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The process diary of film director Glendyn Ivin

The Black Pearl and Abbas Kiarostami

Glendyn Ivin

I guess the highlight of my trip to Abu Dhabi and the Middle East Film Festival was winning the BLACK PEARL for 'Best New Narrative Director'. It was a huge honor to accept the award not only because it came with a nice bit of metal, with a large black pearl mounted in the middle of it, plus a sizable and very generous cash prize, but mainly because it was awarded by a jury that was headed by one of the few true masters of cinema and hero of mine, the legendary Abbas Kiarostami.

Abbas Kiarostami (AK) has been a direct influence on me for many years. All his films (that I have seen) are like book marks in my continuing education as a filmmaker. I can recall each of them as a precise and life changing moment.
Needless to say that when I learnt that AK was to head the Jury at the Middle East Film Festival I was excited at the mere chance of meeting and perhaps shaking his hand. I never considered winning a prize or anything.
It was a cool experience just sitting in on the competition screening of Last Ride knowing that Abbas and the rest of the jury was watching the film in the audience with me. It could have been quite nerve wracking, but I felt regardless if AK liked the film or not, I could see parts of the film that he and his films had a direct influence on. It was a great feeling. I walked away from that screening feeling that if nothing else, it was very cool to have sat in the same audience with AK and watch my film together (even if we were on opposite sides of the dark cinema).
Any of AK's films are worth seeing, but the film of his that has had the most direct and personal influence on me was actually an extra feature on the DVD for his film Ten. The film is simply called Ten on Ten and it is essentially AK's 10 point guide to filmmaking, using the film Ten as an example, but I dont think you have to have seen the film for it to be valuable, but it would help, as Ten is an amazing film that I highly recommend! He filmed Ten on Ten himself with a camera mounted on the dashboard of his car as he drives through the hills surrounding his home town of Tehran. It's like riding shotgun, on a Sunday drive with one of the most incredible film makers, having them discuss their thoughts on technique, process and philosophy. Each section covers a different aspect of filmmaking: Camera, Music, Actors, Locations, Story etc..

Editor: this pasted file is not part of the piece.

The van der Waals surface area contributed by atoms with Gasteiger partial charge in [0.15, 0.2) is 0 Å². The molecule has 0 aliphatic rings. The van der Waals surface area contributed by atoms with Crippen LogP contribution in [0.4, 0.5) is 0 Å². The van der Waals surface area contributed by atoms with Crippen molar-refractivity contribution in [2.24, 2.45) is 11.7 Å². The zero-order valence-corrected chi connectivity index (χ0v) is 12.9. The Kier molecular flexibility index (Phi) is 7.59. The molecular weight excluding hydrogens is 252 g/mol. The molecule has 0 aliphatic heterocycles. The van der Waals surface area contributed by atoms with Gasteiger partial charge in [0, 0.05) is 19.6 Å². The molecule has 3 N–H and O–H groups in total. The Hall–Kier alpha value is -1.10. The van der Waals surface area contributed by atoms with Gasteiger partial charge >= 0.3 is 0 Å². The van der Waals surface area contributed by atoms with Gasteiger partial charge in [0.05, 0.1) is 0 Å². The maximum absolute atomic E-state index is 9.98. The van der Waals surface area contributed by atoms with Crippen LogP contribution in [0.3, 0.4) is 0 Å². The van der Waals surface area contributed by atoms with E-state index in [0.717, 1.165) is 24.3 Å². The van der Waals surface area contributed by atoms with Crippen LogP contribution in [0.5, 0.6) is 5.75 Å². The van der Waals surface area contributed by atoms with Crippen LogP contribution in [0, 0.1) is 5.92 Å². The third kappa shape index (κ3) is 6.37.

As a fan, and as a filmmaker, it is a gift. All ten parts are on YouTube and if your a film student or interested in learning about filmmaking from a totally different perspective then it's the best hour or so you could spend. It's everything they don't teach you in film school. And if you buy into the rhythm, style and the content, the final two minutes of part 10 'The Final Lesson' is one of the most cinematic, profound and poetic moments I have experienced.
But it only really works if you spend the time working through the 10 steps. You have to spend the time for the payoff to be effective. And in this way its very much like all of his films. I hope I'm not building it up to much... it's actually a very, very small but in so many ways an illuminating conclusion, for me anyway.
I could go on and on about AK and the ways in which he has inspired me over the years, and not just as a director, but also as a photographer and as a writer. If you are really keen to learn some more, I recently found this great interview, featured on Facebook of all places.
I had the chance to have a good conversation with AK after the awards ceremony about Last Ride and bunch of other stuff. It was very cool to say the least. I'm not one for having fanboy photo's taken with people of whom I'm fans of, but this was one meeting I just couldn't resist.
One of the happiest moments of my life.
I've been lucky enough to travel to many film festivals all around the world, but I would have to say that the Middle Eastern Film Festival would be one of the best. It has been able to strike that great balance between shall we say 'hospitality' and cinema. It's what a great film festival should be. (And I must ad I was feeling this way before I won anything!)
We were made to feel most welcome and there was alot of interest in the film and in Australia in general. The nightly parties were spectacular but most importantly the selection of films were amazing. Such a high level of talent. So again I was as honored to receive any prize, as to just have Last Ride in competition was reward enough.